Note that this option takes a regular expression, not a glob or wildcard. This means that you need to use .* if you want something similar to the wildcard * commonly used in filename globbing. Similarly, to match the period character you should use \. since the . character in a regexp is a metacharacter that will match any character. Also be aware that the characters such as \ and * are shell metacharacters, so they must be either escaped or quoted, as in the example above.

The third example above illustrates that if you want to match a whole filename, you should include the / path seperator. In the given example this ensures that filenames that happen to end in ls.exe such as ncftpls.exe are not shown. Note that this use does not mean "look for packages with ls in the root directory," since the / can match anywhere in the path. It's just there to anchor the match so that it matches a full filename.

By default the matching is case-sensitive. To get a case insensitive match, begin your regexp with (?i) which is a PCRE-specific feature. For complete documentation on Perl-compatible regular expression syntax and options, read the perlre manpage, or one of many websites such as that document the Perl language.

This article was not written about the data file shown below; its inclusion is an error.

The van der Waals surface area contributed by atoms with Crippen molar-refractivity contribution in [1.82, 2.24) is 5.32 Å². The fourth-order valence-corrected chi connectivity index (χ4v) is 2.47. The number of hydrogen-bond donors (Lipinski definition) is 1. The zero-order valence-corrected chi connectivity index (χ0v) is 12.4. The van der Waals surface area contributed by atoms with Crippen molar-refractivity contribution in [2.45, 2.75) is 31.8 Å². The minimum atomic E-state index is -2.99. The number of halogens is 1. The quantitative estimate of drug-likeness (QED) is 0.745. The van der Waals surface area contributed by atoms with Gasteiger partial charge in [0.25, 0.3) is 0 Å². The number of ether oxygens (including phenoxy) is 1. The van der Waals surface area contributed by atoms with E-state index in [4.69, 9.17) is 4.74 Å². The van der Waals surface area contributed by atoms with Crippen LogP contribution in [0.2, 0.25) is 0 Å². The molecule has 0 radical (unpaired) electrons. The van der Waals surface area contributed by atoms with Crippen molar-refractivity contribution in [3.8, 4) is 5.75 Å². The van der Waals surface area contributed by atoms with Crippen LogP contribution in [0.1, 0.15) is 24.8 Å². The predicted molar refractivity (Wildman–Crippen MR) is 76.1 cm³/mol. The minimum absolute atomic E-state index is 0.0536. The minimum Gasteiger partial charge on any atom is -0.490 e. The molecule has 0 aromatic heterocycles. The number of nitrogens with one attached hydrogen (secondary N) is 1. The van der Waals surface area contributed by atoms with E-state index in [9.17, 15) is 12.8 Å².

The cygcheck program should be used to send information about your system for troubleshooting when requested. When asked to run this command save the output so that you can email it, for example:

$ cygcheck -s -v -r -h > cygcheck_output.txt

Each Cygwin DLL stores its path and installation key in the registry. This allows troubleshooting of problems which could be a result of having multiple concurrent Cygwin installations. However, if you're experimenting a lot with different Cygwin installation paths, your registry could accumulate a lot of old Cygwin installation entries for which the installation doesn't exist anymore. To get rid of these orphaned registry entries, use the cygcheck --delete-orphaned-installation-keys command.